Listen Live

Listen Live

Listen Live

HomeNewsBig Dreams Continue Following Tiny Open House at Alkali Lake

Big Dreams Continue Following Tiny Open House at Alkali Lake

Big dreams continue for a couple who made a special return to the Cariboo from Victoria last following their completion of a tiny house at Alkali Lake.

Bettina Johnson helped build the 280 square foot home with her husband Robert, who is a Red Seal journeyman carpenter, for his parents.

She says they are taking a lot of thought, a lot of consideration if the project they named Esk’et Tiny House will become a local business in which more tiny homes can be built for the First Nation as well as other people across the province.

“We have a bit time now in the winter to actually sit down and figure all that out; crunch some numbers and put all that together,” Johnson said.

- Advertisement -

“We’ve had a lot of people emailing us and a lot of inquiries for sure, it’s just something we need some more time to put some more thought into.”

The Johnsons started construction on the tiny home in April and hosted an open house on Nov. 7.

Bettina says it was great to have so many come people come out and be interested in what they are doing.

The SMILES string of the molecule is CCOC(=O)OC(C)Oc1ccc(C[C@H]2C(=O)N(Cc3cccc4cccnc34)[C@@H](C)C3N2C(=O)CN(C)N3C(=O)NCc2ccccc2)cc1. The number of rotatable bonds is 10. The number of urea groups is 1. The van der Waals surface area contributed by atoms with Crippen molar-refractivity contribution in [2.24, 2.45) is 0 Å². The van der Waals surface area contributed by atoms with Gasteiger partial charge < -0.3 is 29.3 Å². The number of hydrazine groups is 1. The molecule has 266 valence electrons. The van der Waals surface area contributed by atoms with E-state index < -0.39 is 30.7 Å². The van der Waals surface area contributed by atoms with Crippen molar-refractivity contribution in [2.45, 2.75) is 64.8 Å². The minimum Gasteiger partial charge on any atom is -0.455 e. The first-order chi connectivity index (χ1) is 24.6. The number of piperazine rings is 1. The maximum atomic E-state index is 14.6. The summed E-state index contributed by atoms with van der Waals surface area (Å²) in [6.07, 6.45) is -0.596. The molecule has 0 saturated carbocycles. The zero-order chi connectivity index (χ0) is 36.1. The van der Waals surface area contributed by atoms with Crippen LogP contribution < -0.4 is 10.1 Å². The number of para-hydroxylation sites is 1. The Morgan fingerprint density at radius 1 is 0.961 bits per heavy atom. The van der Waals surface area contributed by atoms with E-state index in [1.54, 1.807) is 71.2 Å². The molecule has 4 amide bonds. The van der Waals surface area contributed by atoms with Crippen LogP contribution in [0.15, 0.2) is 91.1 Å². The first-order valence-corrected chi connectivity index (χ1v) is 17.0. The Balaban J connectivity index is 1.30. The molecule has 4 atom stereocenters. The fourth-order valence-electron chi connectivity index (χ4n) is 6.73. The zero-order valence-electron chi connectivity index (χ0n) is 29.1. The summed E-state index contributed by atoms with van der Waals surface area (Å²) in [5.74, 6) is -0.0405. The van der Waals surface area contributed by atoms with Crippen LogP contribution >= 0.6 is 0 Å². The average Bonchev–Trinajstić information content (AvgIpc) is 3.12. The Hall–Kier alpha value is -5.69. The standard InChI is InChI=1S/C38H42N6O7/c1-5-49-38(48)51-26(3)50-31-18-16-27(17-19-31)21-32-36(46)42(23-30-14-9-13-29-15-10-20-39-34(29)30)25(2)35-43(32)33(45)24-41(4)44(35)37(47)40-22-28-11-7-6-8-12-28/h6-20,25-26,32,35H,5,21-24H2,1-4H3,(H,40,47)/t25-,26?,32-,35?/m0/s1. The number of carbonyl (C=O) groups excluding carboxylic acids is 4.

“A lot of people were just really impressed by the feeling and the amount of space you can have in a tiny space. I think the lights went on in a lot of people’s minds where it wasn’t just theory where they actually saw it and said this yeah this not so crazy-this is actually livable.”

As for how Robert’s parents feel living in the 280 square foot home, Robert is optimistic.

“I honestly don’t know how they’d like it, but when I’m in the house I know that they’re going to love it-it’s close to home, they have everything they need and it’s compact. It’s a beautiful set-up so I think it’ll be really great for them.”

Robert says the tiny house had many custom features that required gluing.

He says he needs to find a heated workshop before he starts any further tiny house projects next spring as the glue is limited to certain building applications because during the winter it freezes.

“Down in the coast, there’s a lot of the tiny house movement. You can see it’s stronger on the coast, or Portland and Oregon,” he said.

“We just felt that this was something new for us and we felt that having this come into the Cariboo would be a great option for some people,” says Robert.

More Information on the Esk’et Tiny House is available through their website.

- Advertisment -
- Advertisment -
- Advertisement -

Continue Reading